Minuteman Gets $7M Mobile Video Surveillance Project


Within a year, hundreds of Massachusetts Bay Transportation Authority (MBTA) buses will be equipped with what Minuteman CEO Joseph Lynch calls “one of the most advanced multiband wireless IP video systems ever installed in mass transit.” The first group of buses will start transporting passengers the second week in November.

“The contract is for the installation of high definition video surveillance platforms on buses that have the ability to broadcast live video back to [the] MBTA headquarters operations center … via LTE, cellular broadband,” Lynch said.

The buses can offload the daily video when they park in the bus yard, and law enforcement can stream live video from the buses to police cruisers when they are within a certain geographic range of the bus.

“So if there’s an issue on the bus, the police can get within range of the bus and stream live what’s going on in the bus, while the bus is driving around its route,” Lynch explained.

Mobile video surveillance on buses is typically a DVR on the bus and analog-based cameras. To download video, buses have to pull into a bus yard and connect to an access point.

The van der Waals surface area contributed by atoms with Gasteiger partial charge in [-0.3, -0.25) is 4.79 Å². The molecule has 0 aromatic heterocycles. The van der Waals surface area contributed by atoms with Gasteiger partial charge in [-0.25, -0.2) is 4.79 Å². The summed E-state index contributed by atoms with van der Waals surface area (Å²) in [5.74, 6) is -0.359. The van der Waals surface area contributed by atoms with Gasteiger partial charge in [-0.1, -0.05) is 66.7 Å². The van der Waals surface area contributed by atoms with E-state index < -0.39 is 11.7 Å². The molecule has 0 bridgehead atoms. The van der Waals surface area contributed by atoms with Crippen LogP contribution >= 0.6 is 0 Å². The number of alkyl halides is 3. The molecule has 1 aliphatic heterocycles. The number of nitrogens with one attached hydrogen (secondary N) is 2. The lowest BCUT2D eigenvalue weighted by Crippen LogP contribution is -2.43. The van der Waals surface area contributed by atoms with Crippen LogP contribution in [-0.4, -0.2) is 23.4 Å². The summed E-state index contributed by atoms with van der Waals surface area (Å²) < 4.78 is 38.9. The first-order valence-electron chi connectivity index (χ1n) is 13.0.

The new wireless technology and IP video in the MBTA system, which was designed by the MBTA and A&E firm Jacobs Engineering Group, gives it many new capabilities.

The ability of the command and control center to pull live video feed from the yard or from the bus any time of the day or night, as well as the ability to transmit live video to police cars “has never been done before,” Lynch said.

The system has three different radios and it changes modes depending on what the system wants to do with the video.

In addition, the buses themselves have public view observation monitors, so passengers know that video surveillance is taking place.

Another important capability for Minuteman is that the integrator can remotely manage the system from a central location. “We have remote management tools to troubleshoot and repair [the system] in real time, without having to roll a truck,” Lynch said.

Other cities around the country are interested in this technology, Lynch said. And the fact that this system can be remotely managed means “it can easily be deployed and managed around the country.”

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